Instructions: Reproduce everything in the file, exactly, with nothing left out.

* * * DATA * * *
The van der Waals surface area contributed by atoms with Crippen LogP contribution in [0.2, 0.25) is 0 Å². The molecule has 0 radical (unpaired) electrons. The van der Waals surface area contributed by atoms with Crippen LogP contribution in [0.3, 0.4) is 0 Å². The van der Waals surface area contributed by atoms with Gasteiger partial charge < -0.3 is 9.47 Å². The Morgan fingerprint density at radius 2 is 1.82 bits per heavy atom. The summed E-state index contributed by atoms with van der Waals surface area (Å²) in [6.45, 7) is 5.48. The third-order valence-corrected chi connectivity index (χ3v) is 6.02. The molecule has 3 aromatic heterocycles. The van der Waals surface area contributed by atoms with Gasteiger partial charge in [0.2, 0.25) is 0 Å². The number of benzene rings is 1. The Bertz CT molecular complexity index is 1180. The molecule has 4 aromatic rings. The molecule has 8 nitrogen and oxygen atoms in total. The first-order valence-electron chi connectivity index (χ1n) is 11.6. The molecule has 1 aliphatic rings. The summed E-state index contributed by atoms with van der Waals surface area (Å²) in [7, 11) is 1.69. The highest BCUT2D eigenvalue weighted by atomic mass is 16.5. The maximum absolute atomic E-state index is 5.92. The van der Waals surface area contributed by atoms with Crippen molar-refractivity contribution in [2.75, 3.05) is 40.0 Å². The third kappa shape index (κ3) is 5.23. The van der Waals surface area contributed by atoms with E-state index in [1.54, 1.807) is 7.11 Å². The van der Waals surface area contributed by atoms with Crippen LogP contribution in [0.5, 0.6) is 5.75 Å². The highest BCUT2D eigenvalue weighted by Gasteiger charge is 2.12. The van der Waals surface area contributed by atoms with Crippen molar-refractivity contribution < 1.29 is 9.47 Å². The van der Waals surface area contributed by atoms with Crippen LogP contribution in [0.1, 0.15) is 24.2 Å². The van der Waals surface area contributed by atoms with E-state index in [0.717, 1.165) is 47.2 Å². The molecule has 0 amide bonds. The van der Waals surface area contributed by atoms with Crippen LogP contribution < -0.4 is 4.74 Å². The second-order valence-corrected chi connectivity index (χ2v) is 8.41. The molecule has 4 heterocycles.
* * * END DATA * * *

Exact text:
The van der Waals surface area contributed by atoms with Crippen LogP contribution in [0.2, 0.25) is 0 Å². The molecule has 0 radical (unpaired) electrons. The van der Waals surface area contributed by atoms with Crippen LogP contribution in [0.3, 0.4) is 0 Å². The van der Waals surface area contributed by atoms with Gasteiger partial charge < -0.3 is 9.47 Å². The Morgan fingerprint density at radius 2 is 1.82 bits per heavy atom. The summed E-state index contributed by atoms with van der Waals surface area (Å²) in [6.45, 7) is 5.48. The third-order valence-corrected chi connectivity index (χ3v) is 6.02. The molecule has 3 aromatic heterocycles. The van der Waals surface area contributed by atoms with Gasteiger partial charge in [0.2, 0.25) is 0 Å². The number of benzene rings is 1. The Bertz CT molecular complexity index is 1180. The molecule has 4 aromatic rings. The molecule has 8 nitrogen and oxygen atoms in total. The first-order valence-electron chi connectivity index (χ1n) is 11.6. The molecule has 1 aliphatic rings. The summed E-state index contributed by atoms with van der Waals surface area (Å²) in [7, 11) is 1.69. The highest BCUT2D eigenvalue weighted by atomic mass is 16.5. The maximum absolute atomic E-state index is 5.92. The van der Waals surface area contributed by atoms with Crippen molar-refractivity contribution in [2.75, 3.05) is 40.0 Å². The third kappa shape index (κ3) is 5.23. The van der Waals surface area contributed by atoms with E-state index in [1.54, 1.807) is 7.11 Å². The van der Waals surface area contributed by atoms with Crippen LogP contribution in [0.5, 0.6) is 5.75 Å². The highest BCUT2D eigenvalue weighted by Gasteiger charge is 2.12. The van der Waals surface area contributed by atoms with Crippen molar-refractivity contribution < 1.29 is 9.47 Å². The van der Waals surface area contributed by atoms with Crippen LogP contribution in [0.1, 0.15) is 24.2 Å². The van der Waals surface area contributed by atoms with E-state index in [0.717, 1.165) is 47.2 Å². The molecule has 0 amide bonds. The van der Waals surface area contributed by atoms with Crippen LogP contribution < -0.4 is 4.74 Å². The second-order valence-corrected chi connectivity index (χ2v) is 8.41. The molecule has 4 heterocycles.